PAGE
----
ideally suited to meet the crisis before him. Nor does this reflect in
any way upon the superb soldierly qualities of his predecessor. Johnston
was no doubt too manly an officer to take part in the romantic
conspiracies about him. He was every inch a brave soldier who did his
fighting in the open. Like Robert E. Lee, he joined the Confederacy in
conscientious good faith, and he met death bravely at Shiloh in April,
Sumner was a man of action and he faced the situation squarely. To him,
California and the nation will always be indebted. One of his first
decisive acts was to check the secession movement in Southern California
by placing a strong detachment of soldiers at Los Angeles. This force
proved enough to stop any incipient uprisings in that part of the state.
Some of the disturbing element in this district then moved over into
Nevada where cooperation was made with the pro-Confederate men there.
The Nevada rebel faction had made considerable headway by assuring
unsuspecting persons that it was acting on the authority of the
Confederate Government. On June 5, 1861, the rebel flag was unfurled at
Virginia City. Again Sumner acted. He immediately sent a Federal force
to garrison Fort Churchill, and a body of men under Major Blake and
Captain Moore seized all arms found in the possession of suspected
persons. A rebel militia company with four hundred men enrolled and one
hundred under arms was found and dispersed by the Federals. This
decisive action completely stopped any uprisings across the state line,
uprisings which might easily have spread into California.
In the meantime, under General Sumner's direction, soldiers had been
enlisted and were being rapidly drilled for any emergency. The War
Department, on being advised of this available force, at once sent the
following dispatch, which, with those that follow are typical of the
correspondence which the Pony Express couriers were now rushing across
the Continent toward and from Washington.
Telegraph and Pony Express.
Washington, July 24, 1861.
Brigadier General Sumner,
Commanding Department of the Pacific.
One regiment of infantry and five companies of cavalry have been
accepted from California to aid in protecting the overland mail route
via Salt Lake.
Please detail officers to muster these troops into service. Blanks will
be sent by steamer.
By order: George D. Ruggles.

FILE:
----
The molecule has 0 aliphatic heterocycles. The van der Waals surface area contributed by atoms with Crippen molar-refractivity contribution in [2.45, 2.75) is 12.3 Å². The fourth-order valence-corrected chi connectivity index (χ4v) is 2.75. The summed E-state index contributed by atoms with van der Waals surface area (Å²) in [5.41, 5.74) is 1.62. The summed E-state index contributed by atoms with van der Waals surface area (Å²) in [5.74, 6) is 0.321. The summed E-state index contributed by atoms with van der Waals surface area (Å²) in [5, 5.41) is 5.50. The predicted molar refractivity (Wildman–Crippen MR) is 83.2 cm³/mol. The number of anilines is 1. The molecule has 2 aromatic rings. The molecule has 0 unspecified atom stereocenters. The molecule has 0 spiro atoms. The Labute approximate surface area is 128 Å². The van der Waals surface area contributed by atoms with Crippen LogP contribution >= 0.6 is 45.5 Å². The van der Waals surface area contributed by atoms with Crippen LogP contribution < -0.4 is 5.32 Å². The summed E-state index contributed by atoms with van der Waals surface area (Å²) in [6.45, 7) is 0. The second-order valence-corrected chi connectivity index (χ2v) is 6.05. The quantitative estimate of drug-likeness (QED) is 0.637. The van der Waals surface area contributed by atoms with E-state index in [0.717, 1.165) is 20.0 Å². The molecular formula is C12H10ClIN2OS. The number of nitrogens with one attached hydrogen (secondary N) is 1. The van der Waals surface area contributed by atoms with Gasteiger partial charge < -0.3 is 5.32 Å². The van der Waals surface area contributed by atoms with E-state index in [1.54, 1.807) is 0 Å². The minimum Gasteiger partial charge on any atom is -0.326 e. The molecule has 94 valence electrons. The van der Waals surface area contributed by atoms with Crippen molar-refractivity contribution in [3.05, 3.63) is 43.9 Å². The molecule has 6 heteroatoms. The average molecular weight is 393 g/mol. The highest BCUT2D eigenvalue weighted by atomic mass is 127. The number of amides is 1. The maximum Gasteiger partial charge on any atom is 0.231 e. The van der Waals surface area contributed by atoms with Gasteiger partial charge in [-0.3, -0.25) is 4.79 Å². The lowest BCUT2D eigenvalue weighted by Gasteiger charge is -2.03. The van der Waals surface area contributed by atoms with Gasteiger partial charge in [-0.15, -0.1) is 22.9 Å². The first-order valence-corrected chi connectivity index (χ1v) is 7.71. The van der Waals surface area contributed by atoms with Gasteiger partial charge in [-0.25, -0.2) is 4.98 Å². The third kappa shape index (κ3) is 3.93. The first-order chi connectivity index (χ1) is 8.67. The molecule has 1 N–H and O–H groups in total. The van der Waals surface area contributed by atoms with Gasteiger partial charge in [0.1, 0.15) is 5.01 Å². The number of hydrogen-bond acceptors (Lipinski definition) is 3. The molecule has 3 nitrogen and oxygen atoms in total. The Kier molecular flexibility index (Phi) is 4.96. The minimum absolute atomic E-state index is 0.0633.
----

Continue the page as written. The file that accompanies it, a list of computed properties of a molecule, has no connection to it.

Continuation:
Assistant Adjutant General.
While recognizing the great need of extending proper military protection
to the mail route, it must have been disheartening to Sumner and the
loyalists to see this force ordered into service outside the state. For
now, late in the summer of 1861, the time of national crisis—the
Californian trouble was approaching its climax. On July 20, the Union
army had been beaten at Bull Run and driven back, a rabble of fugitives,
into the panic stricken capital. Then came weeks and months of delay and
uncertainty while the overcautious McClellan sought to build up a new
military machine. The entire North was overspread with gloom; the
Confederates were jubilant and full of self-confidence. In California
the psychological situation was similar but even more acute, for
encouraged by Confederate success, the rebel faction became bolder than
ever, and openly planned to win the state election to be held on
September 4. If successful at the polls, the reins of organized
political power would pass into its hands and a secession convention
would be a direct possibility. And to intensify the danger was the
confirmed indifference or stubbornness of many citizens who seemed to
place petty personal differences before the interests of the state and
nation at large.
As is well known, Lincoln and the Federal Government accepted the defeat
at Bull Run calmly, and set about with grim determination to whip the
South at any cost. The President asked Congress for four hundred
thousand men and was voted five hundred thousand. In pursuance of such
policies, these urgent dispatches were hurried across the country:
Washington, August 14, 1861.
Hon. John G. Downey,
Governor of California, Sacramento City, Cal.
Please organize, equip, and have mustered into service, at the earliest
date possible, four regiments of infantry and one regiment of cavalry,
to be placed at the disposal of General Sumner.
Secretary of War.
By telegraph to Fort Kearney and thence by Pony Express and telegraph.
War Department, August 15, 1861.
Hon. John G. Downey,